Black ring

Planted a very late garden. Only a couple of tomato plants "took". The first tomato fruits are about half grown. These two have developed a black ring on the fruit about one inch from the stem. What is this, and is it a concern?
Add pictures here
<% if( /^image/.test(type) ){ %>
<% } %>
<%-name%>
Add image file
Upload
Lil' Dave said:

Try looking here: http://aggie-horticulture.tamu.edu/tomatoproblemsolver/index.html
--
Pat K. ('someplace.net' is comcast)

Any technology distinguishable from magic is insufficiently advanced.
  Click to see the full signature.
Add pictures here
<% if( /^image/.test(type) ){ %>
<% } %>
<%-name%>
Add image file
Upload
Thanks. Nice pictures. No description. Goes no place.

Add pictures here
<% if( /^image/.test(type) ){ %>
<% } %>
<%-name%>
Add image file
Upload
On 9/15/2005 3:48 AM US(ET), Lil' Dave took fingers to keyboard, and typed the following:

Try clicking on the pictures...

--
Bill

Add pictures here
<% if( /^image/.test(type) ){ %>
<% } %>
<%-name%>
Add image file
Upload
Okay, no matches. Closest written description I've found was due to excessive sun. Leaves are hiding the fruit well enough though. Leaves showing signs of verticillium wilt.

Add pictures here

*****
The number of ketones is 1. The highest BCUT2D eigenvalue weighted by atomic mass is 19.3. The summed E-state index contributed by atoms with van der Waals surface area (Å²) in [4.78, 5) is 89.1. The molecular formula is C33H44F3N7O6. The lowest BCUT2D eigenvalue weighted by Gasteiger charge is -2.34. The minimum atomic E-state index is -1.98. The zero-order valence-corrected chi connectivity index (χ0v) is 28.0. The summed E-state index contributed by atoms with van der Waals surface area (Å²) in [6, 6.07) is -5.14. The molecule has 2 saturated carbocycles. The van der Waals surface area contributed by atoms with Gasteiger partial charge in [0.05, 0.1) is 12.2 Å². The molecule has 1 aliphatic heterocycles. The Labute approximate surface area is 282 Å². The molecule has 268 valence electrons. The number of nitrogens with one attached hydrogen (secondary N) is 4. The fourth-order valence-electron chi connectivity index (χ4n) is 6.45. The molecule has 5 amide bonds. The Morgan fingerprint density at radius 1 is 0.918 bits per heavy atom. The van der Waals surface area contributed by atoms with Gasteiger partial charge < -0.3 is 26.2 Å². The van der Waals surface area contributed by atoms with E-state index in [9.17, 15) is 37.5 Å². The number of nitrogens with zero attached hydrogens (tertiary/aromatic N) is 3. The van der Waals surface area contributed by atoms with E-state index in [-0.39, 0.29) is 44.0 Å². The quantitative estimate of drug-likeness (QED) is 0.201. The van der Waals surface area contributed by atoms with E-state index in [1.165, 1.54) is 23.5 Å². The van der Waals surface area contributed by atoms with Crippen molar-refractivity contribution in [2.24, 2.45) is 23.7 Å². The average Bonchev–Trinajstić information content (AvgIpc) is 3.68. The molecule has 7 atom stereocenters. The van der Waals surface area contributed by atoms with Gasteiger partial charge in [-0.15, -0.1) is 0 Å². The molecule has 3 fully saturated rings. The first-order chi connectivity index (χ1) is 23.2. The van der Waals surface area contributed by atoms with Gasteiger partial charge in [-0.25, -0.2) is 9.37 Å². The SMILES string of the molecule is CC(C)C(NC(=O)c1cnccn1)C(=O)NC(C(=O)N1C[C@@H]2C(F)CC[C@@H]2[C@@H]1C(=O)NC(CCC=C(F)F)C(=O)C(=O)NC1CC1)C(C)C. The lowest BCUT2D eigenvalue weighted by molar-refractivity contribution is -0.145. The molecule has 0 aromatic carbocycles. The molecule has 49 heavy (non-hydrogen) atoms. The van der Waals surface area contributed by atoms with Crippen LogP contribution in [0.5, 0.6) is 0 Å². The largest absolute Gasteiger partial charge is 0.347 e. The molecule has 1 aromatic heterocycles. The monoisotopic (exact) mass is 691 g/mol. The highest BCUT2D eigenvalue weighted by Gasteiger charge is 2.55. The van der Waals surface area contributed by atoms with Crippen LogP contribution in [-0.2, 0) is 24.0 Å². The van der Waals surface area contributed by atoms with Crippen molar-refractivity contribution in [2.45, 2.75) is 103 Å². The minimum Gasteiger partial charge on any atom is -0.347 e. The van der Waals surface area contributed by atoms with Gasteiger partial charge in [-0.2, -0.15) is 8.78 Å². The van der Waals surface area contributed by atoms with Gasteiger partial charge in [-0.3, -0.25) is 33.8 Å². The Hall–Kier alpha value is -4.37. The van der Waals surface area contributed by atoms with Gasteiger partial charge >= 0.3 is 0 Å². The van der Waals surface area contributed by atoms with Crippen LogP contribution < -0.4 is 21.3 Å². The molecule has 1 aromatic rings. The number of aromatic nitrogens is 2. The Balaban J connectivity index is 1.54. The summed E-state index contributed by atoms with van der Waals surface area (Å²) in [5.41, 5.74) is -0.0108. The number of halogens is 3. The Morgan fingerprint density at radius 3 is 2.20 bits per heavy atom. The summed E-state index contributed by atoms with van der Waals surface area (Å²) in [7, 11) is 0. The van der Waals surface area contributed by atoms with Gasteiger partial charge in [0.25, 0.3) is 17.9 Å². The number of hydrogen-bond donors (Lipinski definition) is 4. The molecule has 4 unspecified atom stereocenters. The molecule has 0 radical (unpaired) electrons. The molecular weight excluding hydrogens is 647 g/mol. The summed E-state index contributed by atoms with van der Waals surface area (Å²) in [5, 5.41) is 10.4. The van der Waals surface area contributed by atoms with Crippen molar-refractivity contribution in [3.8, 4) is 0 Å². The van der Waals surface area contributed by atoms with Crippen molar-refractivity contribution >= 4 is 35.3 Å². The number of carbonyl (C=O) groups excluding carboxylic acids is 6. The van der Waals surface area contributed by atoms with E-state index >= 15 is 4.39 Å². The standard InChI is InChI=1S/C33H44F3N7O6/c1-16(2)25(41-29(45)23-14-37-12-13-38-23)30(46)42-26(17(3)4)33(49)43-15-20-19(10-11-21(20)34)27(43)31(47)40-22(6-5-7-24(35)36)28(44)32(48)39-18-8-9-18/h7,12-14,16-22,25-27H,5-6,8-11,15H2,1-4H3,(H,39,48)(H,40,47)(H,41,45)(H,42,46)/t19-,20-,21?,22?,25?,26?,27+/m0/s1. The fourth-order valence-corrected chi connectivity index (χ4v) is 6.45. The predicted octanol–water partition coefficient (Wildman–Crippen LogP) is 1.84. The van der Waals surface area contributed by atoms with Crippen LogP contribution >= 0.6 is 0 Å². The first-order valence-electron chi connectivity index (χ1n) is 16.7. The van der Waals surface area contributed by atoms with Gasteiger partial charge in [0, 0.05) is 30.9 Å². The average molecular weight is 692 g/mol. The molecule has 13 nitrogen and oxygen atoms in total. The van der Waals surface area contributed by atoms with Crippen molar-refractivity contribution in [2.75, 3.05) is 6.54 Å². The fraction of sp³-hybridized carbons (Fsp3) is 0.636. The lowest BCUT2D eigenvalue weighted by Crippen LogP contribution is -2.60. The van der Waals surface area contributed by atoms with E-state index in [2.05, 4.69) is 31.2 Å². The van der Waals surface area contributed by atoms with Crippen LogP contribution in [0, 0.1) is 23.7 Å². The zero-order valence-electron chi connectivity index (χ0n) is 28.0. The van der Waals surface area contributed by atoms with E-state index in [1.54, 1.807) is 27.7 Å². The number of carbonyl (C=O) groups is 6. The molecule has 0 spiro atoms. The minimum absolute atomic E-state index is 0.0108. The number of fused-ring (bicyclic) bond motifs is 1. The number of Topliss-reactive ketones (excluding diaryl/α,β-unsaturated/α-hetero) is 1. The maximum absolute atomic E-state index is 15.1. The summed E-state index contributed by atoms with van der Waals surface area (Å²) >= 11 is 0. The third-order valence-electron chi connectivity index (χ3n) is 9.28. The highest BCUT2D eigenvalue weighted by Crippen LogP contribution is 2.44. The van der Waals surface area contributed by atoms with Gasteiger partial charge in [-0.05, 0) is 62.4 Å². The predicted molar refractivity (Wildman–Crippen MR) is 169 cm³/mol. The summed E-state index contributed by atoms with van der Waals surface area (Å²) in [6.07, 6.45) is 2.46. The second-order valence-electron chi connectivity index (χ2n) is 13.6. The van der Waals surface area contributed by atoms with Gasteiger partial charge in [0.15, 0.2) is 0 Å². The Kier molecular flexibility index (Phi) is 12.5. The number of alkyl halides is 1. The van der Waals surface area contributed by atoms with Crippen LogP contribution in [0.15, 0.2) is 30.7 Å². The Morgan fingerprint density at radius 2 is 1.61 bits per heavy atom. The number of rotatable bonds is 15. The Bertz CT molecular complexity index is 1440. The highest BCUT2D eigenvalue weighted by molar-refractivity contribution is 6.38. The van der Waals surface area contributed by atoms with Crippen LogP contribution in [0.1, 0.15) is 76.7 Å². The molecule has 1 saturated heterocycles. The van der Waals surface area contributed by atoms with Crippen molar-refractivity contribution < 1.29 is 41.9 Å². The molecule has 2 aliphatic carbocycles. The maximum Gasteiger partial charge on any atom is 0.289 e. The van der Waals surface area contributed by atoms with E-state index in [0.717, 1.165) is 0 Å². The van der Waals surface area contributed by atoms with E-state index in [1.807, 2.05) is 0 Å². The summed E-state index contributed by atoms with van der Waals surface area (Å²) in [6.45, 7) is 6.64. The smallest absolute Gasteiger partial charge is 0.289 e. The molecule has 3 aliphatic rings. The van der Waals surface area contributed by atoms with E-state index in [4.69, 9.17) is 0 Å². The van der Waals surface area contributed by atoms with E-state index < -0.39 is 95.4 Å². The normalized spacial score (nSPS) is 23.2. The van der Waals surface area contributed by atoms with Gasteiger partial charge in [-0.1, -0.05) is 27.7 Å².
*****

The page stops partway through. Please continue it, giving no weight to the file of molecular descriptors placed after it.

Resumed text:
<% if( /^image/.test(type) ){ %>
<% } %>
<%-name%>
Add image file
Upload
Lil' Dave wrote:

http://pep.wsu.edu/hortsense / <copy/paste>
Biology Tomato anthracnose is a fungal disease primarily seen on ripe fruit. It may sometimes affect leaves. Leaf symptoms are most common on older leaves, which show small, dark spots surrounded by a yellow halo. Fruits may be infected while green, but symptoms are seen on ripe fruit. Infected fruits initially show circular, sunken, water-soaked spots. The spots enlarge to about 1/2" in diameter and become darker. They often show concentric ring markings around a tan center. Dark specks may be present on the tan area. During damp weather, masses of salmon-colored spores may develop on the surface of the lesion. The fungus frequently overwinters on diseased plant debris and can also infect other crop and weed species. Wet soils favor disease development.
Management Options Select Non-chemical Management Options as Your First Choice!!
* Avoid overhead irrigation. * Control weeds in and around the garden. * Plant in well-drained soils. * Remove plant debris from the garden. Destroy or discard (do not compost) diseased plant materials. * Rotate crops on a three- to four-year cycle to avoid fungus surviving in the soil. Do not plant tomatoes in the same location each year.
        Revision Date:4/1/2005 Apply according to label directions.
* Bonide Fung-onil Multi-Purpose Fungicide R-T-U * ferti-lome Broad Spectrum Lawn & Garden Fungicide * ferti-lome Liquid Fungicide * Gardentech R-T-U Fungicide Disease Control * Hi-Yield Maneb Garden Fungicide * Ortho Garden Disease Control Conc * Ortho Multi-Purpose Fungicide Daconil 2787 Conc * Sevin Brand RP2 Home & Garden Carbaryl Insecticide * This list may not include all products registered for this use.
Add pictures here
<% if( /^image/.test(type) ){ %>
<% } %>
<%-name%>
Add image file
Upload

Site Timeline

HomeOwnersHub.com is a website for homeowners and building and maintenance pros. It is not affiliated with any of the manufacturers or service providers discussed here. All logos and trade names are the property of their respective owners.